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JULY 2005
Issue 062

Alex Bennett, Kiwi kendo master

Alex Bennett has been involved with kendo (Japanese fencing) for over 18 years. He has trained under the best sensei and travelled to many countries promoting the art. He currently holds the rank of 6th dan and has represented New Zealand. He is the author of more than a few books on budo (military arts) and bushido (the way of the warrior).

He is the editor-in-chief of a kendo website and magazine, recognised as the leading source of information in English on the sport.

Home for Bennett is Christchurch. Rare is this sport in these parts. A high school exchange sojourn to Chiba in 1987 was enough to convince a teenage Bennett to take up kendo, and the rest, so the cliché goes, is history. He completed a masters degree followed by a PhD at Kyoto University. His doctoral thesis entitled “In search of a definition of Bushido” (written in Japanese) was completed in 2001. He is currently employed as an Assistant Professor at Nichibunken, the International Research Centre for Japanese Studies in Kyoto.

Kendo is a martial art with a long history, and is synonymous with legendary samurai warriors such as Miyamoto Musashi. Five hundred years on from the medieval Japanese battlefields where combat systems and swordsmanship were perfected, it is estimated that over 500,000 people practise kendo outside Japan, in over 100 countries. Kendo is a form of physical and mental training.

“It is a life philosophy, and is also a competitive sport that is very spiritual in nature.” says Bennett.

“There are many aspects of kendo that are difficult to express in words and the act of trying to do so makes for countless hours of philosophizing and self-reflection. The many kendo enthusiasts one encounters in their eighties and nineties in Japan attests to the fact that kendo is something you can keep studying actively for as long as you can hold a shinai (bamboo sword) … As your kendo progresses, it becomes easier to draw analogies between what happens in the dojo and what happens in everyday life.”

For the many years that Bennett has been active in the world of kendo, he is aware of the lack of reliable information concerning the art in English, or any other language for that matter.

“In Japan you have the luxury of picking and choosing dojo and sensei. You can also pick from an extensive range of literature penned by kendo masters on every aspect of the art imaginable. If you are Japanese, you can even read them.”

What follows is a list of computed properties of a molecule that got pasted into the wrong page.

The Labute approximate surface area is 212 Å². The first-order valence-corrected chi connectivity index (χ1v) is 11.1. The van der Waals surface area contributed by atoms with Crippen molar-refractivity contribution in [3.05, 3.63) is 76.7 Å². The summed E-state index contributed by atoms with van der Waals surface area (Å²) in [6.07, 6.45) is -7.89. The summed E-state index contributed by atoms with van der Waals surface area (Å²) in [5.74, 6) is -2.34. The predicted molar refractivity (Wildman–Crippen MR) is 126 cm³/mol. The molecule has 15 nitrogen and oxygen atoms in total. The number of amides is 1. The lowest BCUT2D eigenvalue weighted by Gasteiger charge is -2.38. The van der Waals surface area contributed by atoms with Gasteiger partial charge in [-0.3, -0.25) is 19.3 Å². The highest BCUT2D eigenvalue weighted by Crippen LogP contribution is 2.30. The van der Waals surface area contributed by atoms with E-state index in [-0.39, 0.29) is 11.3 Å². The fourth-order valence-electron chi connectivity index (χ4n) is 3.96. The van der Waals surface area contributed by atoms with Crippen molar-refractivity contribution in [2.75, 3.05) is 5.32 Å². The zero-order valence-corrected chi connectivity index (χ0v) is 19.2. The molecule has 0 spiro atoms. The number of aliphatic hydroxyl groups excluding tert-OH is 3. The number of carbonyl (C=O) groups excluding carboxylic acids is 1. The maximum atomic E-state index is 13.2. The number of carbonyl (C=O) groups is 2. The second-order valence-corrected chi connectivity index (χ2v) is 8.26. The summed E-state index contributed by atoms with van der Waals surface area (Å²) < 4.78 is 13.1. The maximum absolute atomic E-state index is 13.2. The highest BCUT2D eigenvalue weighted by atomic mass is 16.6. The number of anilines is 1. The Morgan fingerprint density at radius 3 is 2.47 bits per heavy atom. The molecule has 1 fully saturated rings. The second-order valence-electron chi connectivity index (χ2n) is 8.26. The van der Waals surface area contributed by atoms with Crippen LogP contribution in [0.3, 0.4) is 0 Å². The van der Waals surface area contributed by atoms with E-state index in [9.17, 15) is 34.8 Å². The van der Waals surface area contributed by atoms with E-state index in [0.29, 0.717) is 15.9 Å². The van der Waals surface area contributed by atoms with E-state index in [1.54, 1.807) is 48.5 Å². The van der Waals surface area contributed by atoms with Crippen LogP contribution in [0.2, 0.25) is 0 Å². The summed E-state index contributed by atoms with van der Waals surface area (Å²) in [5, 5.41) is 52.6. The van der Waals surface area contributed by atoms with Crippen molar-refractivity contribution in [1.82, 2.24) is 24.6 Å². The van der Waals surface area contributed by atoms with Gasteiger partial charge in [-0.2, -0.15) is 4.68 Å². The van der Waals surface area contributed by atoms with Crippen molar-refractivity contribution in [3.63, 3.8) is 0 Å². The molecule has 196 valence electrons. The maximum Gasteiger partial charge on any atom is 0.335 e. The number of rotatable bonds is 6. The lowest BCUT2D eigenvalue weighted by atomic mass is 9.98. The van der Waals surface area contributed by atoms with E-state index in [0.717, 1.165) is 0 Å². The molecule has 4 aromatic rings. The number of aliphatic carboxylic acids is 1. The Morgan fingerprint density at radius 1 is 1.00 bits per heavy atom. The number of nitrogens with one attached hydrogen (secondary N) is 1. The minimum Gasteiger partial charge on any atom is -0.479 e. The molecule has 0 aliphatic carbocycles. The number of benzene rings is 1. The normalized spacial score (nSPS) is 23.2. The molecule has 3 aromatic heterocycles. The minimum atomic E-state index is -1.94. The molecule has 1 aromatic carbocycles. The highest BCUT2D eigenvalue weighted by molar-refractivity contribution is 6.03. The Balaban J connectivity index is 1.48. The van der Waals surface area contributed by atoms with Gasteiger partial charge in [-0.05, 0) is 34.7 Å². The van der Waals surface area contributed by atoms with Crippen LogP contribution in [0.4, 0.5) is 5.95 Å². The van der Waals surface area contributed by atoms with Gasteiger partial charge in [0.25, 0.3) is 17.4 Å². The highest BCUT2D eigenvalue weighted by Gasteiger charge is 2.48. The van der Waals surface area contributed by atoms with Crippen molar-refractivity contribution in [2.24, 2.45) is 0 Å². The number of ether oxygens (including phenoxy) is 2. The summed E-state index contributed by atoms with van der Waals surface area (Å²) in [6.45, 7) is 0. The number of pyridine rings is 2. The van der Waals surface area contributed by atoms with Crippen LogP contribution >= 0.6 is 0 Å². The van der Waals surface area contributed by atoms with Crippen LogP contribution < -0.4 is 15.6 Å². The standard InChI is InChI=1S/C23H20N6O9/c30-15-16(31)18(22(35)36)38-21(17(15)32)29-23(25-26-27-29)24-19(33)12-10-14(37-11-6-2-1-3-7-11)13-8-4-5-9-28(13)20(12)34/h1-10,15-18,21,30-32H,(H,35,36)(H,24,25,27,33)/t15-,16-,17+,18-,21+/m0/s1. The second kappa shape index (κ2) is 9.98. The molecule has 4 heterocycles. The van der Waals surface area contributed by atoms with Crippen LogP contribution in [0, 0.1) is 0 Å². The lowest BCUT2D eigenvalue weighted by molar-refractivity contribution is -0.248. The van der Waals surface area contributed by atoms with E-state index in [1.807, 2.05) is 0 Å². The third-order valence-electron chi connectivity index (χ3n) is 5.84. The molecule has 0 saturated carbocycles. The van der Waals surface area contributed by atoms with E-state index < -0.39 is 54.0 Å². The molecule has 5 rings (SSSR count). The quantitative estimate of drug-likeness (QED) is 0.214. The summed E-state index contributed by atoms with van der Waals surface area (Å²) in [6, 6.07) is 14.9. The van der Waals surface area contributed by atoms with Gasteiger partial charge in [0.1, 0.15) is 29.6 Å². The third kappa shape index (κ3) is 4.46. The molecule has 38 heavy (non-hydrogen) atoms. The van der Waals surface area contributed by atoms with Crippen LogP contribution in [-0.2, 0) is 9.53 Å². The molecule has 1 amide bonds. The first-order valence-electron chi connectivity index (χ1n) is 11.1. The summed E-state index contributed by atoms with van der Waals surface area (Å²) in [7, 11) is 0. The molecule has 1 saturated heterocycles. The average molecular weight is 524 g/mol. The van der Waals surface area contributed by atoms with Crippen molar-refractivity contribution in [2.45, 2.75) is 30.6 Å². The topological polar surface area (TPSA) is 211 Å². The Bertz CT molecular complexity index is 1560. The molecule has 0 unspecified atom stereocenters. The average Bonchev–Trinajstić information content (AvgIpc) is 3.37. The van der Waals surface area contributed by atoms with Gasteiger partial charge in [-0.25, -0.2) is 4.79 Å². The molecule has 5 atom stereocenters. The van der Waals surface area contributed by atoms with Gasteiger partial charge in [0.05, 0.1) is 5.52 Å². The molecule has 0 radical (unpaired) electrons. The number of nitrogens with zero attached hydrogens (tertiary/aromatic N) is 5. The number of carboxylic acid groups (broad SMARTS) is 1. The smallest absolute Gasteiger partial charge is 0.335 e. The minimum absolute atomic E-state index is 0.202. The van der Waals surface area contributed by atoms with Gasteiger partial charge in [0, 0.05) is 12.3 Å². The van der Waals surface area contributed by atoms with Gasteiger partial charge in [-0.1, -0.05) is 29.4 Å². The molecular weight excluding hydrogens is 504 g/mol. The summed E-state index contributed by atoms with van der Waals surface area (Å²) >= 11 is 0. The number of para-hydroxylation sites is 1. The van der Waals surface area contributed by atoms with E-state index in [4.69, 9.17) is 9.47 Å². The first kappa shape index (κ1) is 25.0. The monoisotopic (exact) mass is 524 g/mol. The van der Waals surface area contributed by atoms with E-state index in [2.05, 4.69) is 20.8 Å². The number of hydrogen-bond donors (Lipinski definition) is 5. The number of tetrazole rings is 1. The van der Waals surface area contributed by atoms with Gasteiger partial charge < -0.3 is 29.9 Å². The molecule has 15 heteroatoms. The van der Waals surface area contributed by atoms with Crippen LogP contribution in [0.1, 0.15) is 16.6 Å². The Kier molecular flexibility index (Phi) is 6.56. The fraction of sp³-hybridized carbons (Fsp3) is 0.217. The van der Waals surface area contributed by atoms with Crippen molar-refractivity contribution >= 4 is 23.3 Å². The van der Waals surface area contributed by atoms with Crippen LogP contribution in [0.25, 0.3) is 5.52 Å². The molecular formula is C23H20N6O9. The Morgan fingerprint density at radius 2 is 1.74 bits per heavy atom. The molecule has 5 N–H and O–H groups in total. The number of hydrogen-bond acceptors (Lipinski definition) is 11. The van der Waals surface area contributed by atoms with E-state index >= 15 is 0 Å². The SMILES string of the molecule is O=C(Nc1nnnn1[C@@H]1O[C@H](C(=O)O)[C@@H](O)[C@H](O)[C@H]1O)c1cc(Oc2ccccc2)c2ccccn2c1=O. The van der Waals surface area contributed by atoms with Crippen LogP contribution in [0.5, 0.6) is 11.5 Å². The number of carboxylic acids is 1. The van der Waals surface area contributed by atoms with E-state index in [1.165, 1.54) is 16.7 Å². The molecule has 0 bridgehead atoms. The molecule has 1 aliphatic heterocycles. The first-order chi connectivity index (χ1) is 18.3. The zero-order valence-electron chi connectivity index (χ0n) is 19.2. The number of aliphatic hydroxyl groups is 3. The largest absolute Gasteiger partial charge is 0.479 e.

Recognising the need for information in English, Bennett and long-time friend Hamish Robison started their own magazine, Kendo World in 2001. Lending the help of volunteer writers and Kyoto based designer, Graham Ansell, Kendo World magazine is published quarterly and contains detailed articles on kendo and other related budo arts such as naginata and iaido.

Within the pages the reader will find information pertaining to anything from training in techniques, advice on injury prevention, the philosophical, historical, or cultural aspects of kendo, as well as domestic and international tournament results. They also maintain a website (www.kendo-world.com) which provides a break down of the magazine with plenty of additional information, and is a place where kendo aficionados can discuss kendo in the forums.

The reception of kendo world magazine and website speaks for itself. In 2001, 30 people subscribed to the first edition of the maga-zine. To date there are over 3,000 people worldwide who've signed up for their quarterly instalment.

The All Japan Kendo Federation, the leading body of kendo in Japan, also provides support for the Kendo World project. Federation President Takeyasu Yoshimitsu says “I am delighted to see that two kendo enthusiasts from New Zealand are making such efforts to help in the dissemination of correct kendo information in the form of an English language magazine.”

There are more than just two kiwis involved now, and it is thanks to a host of volunteer contributors in Japan and around the world that the magazine continues to thrive.

Kendo World magazine and all of its valued contributors are bridging gaps with the work they are doing. “Crossing swords and borders” is no small task, nor is it one taken lightly. However, the need for contri-butions of this kind is apparent, and so too is the drive to see that this is done.

Text: Renee Karena
Photos: Courtesy www.kendo-world.com

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